The art of integration

The average South African consumer believes media has become fragmented and is seeing an increasing pressure and intrusiveness of adverts.

This is according to Monique Claassen, Client Service Director, Media & Digital at Kantar MillwardBrown, who shared insights into its latest AdReaction research findings during Mediamark’s quarterly expert speaker breakfast.

“Compared to three years ago, adverts are appearing in more places than ever before. Local consumers are aware of this: 88% agree that they’re seeing more advertising today, while 79% agree that adverts have become more intrusive and 61% believe ads tell better stories now,” she says.

The rule of five (integration, idea, creative, placement, customisation) is now more relevant, as brands continue to adopt a multichannel approach to ensure campaign success.

“Research suggests that 55% of advertising campaigns are run across at least two to three platforms. We’ve realised that up to 67% of radio media campaigns are being followed up online,” says Werner Lindemann, Managing Director at Mediamark.

Get it together

Integration is key to overall marketing return on investment (ROI). With multiple levels of campaign integration to consider, only one in four of the campaigns currently measured by Kantar MillwardBrown are missing the mark – 46% of all multichannel campaigns are considered to be fully integrated and well customised compared to 26% not being integrated at all.

There is a gap between how well marketers think they integrate strategies and what consumers see. Fit could certainly be better across all channels. Take for example the fact that 89% of marketers believe their strategies are integrated across the desktop, mobile and TV. In the consumers’ eyes, the campaign fit is somewhat different – when asked how well ads seen from most brands fit together across different ad formats, 74% believed that campaigns are fully integrated across all channels. Only 64% believed that campaigns are fully integrated between online and offline.

When questioned about why they believe a gap exists between campaign integration and strategy integration, local marketing and advertising practitioners believe advertisers don’t always deliver a common brief to their agencies. In some instances, despite a common brief being provided, agencies tend to come back with very different ideas.

“The challenge to implementing fully integrated campaigns is a process issue with everything other than TV channels still an after-thought. Unfortunately, digital media teams are traditionally in separate silos while advertisers deliberately tend to segment their audiences or messages by media channel. These issues can easily be averted if marketers and their agencies recognise the trend and avoid making the same mistakes. To improve campaign performance, it’s usually a good idea to include multiple brand integration cues,” says Lindemann.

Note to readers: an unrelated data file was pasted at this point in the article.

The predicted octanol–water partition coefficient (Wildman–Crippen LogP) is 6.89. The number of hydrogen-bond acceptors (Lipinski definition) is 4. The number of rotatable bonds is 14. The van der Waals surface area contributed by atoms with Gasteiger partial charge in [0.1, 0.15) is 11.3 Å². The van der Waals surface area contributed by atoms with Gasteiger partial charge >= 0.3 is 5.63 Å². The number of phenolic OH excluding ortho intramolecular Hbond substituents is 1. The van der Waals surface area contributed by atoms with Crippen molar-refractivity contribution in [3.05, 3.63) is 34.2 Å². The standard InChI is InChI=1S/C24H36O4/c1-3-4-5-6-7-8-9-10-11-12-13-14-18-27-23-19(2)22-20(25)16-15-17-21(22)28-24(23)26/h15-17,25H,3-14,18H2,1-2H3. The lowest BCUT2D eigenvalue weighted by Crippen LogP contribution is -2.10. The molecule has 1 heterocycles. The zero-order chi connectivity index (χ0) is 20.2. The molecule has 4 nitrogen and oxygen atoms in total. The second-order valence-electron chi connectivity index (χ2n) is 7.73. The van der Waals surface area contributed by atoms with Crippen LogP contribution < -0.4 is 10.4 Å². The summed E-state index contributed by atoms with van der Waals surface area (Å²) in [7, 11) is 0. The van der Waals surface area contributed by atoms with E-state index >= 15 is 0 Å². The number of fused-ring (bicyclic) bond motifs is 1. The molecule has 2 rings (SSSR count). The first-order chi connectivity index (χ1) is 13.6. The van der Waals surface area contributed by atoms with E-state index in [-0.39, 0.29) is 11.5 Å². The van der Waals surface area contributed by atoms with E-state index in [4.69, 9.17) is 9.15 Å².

TV still tops

Interestingly, digital and offline have an equal share of connected South African eyeballs. Looking at various formats, the majority of consumers (61%) still watch a large amount of TV and spend limited time on digital . In this respect, traditional advertising still has a big role to play.

According to Kantar MillwardBrown’s research, people think online video customisation should be mainly about making TV ads shorter, or at least cutting to the chase. South Africans seem particularly impatient. In South Africa, TV (79%) and in-store (71%) comfortably generate the highest campaign reach, while out of home and radio tend to deliver high frequency levels.

“What we’ve found is that launching a campaign using TV first, can double overall brand impact, compared to not including TV in a campaign,” says Claasen. “In some instances, non-TV media can perform alone, but these types of campaigns do much better with TV priming (TV flighted first). Launching with TV first can more than double overall brand impact.”

Generally all media can achieve brand objectives, she adds. “TV is best for awareness, but other media such as Facebook can be more cost effective. However, online formats are far less popular since the gap between digital and traditional formats is especially wide in South Africa.”

The solution, says Lindemann, is to ensure that formats are customised and that every element of a campaign is given the necessary attention it deserves. “Advertisers that are serious about integration need to treat mobile digital as an integrated campaign element in its own right, rather than just adapting a TV ad for online. The key reason is that 80% of web pages browsed in SA, are done on a mobile phone.”

The research shows that when asked about their attitude towards various advertising formats, consumers rated OOH, magazine ads, and radio and TV higher than online advertising.

According to the same AdReaction research, the largest variation in performance among digital campaigns in the alcohol sector is the . Even with strong integration and an inspiring campaign idea, five out of 12 creative executions can still fail to engage. The bottom line here is that every creative element of a campaign counts.